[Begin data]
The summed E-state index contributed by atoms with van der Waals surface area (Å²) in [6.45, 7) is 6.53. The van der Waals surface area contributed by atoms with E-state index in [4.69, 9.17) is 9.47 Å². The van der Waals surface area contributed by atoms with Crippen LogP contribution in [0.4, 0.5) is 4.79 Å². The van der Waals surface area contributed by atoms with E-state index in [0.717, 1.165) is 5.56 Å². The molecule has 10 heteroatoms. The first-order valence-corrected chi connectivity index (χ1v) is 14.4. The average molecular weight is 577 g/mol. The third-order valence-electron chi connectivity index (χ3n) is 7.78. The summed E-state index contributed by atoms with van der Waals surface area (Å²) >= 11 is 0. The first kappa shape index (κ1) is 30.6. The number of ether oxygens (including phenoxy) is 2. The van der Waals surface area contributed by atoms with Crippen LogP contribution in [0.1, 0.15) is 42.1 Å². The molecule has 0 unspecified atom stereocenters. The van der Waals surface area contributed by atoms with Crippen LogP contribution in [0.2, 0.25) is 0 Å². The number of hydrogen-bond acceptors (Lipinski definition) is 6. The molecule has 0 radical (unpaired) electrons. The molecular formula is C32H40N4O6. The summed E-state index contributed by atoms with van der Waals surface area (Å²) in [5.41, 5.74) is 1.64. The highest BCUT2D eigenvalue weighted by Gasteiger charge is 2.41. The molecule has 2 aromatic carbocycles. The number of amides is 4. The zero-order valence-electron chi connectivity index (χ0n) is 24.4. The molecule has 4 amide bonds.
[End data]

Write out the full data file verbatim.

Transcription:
The summed E-state index contributed by atoms with van der Waals surface area (Å²) in [6.45, 7) is 6.53. The van der Waals surface area contributed by atoms with E-state index in [4.69, 9.17) is 9.47 Å². The van der Waals surface area contributed by atoms with Crippen LogP contribution in [0.4, 0.5) is 4.79 Å². The van der Waals surface area contributed by atoms with E-state index in [0.717, 1.165) is 5.56 Å². The molecule has 10 heteroatoms. The first-order valence-corrected chi connectivity index (χ1v) is 14.4. The average molecular weight is 577 g/mol. The third-order valence-electron chi connectivity index (χ3n) is 7.78. The summed E-state index contributed by atoms with van der Waals surface area (Å²) >= 11 is 0. The first kappa shape index (κ1) is 30.6. The number of ether oxygens (including phenoxy) is 2. The van der Waals surface area contributed by atoms with Crippen LogP contribution in [0.1, 0.15) is 42.1 Å². The molecule has 0 unspecified atom stereocenters. The van der Waals surface area contributed by atoms with Crippen LogP contribution in [0.2, 0.25) is 0 Å². The number of hydrogen-bond acceptors (Lipinski definition) is 6. The molecule has 0 radical (unpaired) electrons. The molecular formula is C32H40N4O6. The summed E-state index contributed by atoms with van der Waals surface area (Å²) in [5.41, 5.74) is 1.64. The highest BCUT2D eigenvalue weighted by Gasteiger charge is 2.41. The molecule has 2 aromatic carbocycles. The number of amides is 4. The zero-order valence-electron chi connectivity index (χ0n) is 24.4. The molecule has 4 amide bonds.